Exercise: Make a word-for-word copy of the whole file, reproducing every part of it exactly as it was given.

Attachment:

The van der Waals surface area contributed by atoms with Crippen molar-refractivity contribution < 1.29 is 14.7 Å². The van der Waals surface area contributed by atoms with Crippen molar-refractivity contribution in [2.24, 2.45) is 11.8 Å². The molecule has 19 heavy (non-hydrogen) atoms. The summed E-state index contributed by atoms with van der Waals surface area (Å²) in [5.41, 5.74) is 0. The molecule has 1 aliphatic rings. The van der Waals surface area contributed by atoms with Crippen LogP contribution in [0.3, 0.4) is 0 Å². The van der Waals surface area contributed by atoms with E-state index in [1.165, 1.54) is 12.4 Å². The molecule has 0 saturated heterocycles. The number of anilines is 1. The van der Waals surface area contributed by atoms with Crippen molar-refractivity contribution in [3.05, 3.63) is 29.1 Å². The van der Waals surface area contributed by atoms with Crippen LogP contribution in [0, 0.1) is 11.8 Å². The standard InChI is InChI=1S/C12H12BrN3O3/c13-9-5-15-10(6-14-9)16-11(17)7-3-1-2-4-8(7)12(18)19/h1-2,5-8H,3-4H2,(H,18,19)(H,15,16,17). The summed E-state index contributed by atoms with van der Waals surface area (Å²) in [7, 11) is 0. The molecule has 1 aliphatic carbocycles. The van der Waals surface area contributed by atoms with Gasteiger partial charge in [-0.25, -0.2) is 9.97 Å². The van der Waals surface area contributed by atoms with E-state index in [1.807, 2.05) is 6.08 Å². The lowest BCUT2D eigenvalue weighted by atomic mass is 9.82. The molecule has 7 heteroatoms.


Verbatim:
The van der Waals surface area contributed by atoms with Crippen molar-refractivity contribution < 1.29 is 14.7 Å². The van der Waals surface area contributed by atoms with Crippen molar-refractivity contribution in [2.24, 2.45) is 11.8 Å². The molecule has 19 heavy (non-hydrogen) atoms. The summed E-state index contributed by atoms with van der Waals surface area (Å²) in [5.41, 5.74) is 0. The molecule has 1 aliphatic rings. The van der Waals surface area contributed by atoms with Crippen LogP contribution in [0.3, 0.4) is 0 Å². The van der Waals surface area contributed by atoms with E-state index in [1.165, 1.54) is 12.4 Å². The molecule has 0 saturated heterocycles. The number of anilines is 1. The van der Waals surface area contributed by atoms with Crippen molar-refractivity contribution in [3.05, 3.63) is 29.1 Å². The van der Waals surface area contributed by atoms with Crippen LogP contribution in [0, 0.1) is 11.8 Å². The standard InChI is InChI=1S/C12H12BrN3O3/c13-9-5-15-10(6-14-9)16-11(17)7-3-1-2-4-8(7)12(18)19/h1-2,5-8H,3-4H2,(H,18,19)(H,15,16,17). The summed E-state index contributed by atoms with van der Waals surface area (Å²) in [7, 11) is 0. The molecule has 1 aliphatic carbocycles. The van der Waals surface area contributed by atoms with Gasteiger partial charge in [-0.25, -0.2) is 9.97 Å². The van der Waals surface area contributed by atoms with E-state index in [1.807, 2.05) is 6.08 Å². The lowest BCUT2D eigenvalue weighted by atomic mass is 9.82. The molecule has 7 heteroatoms.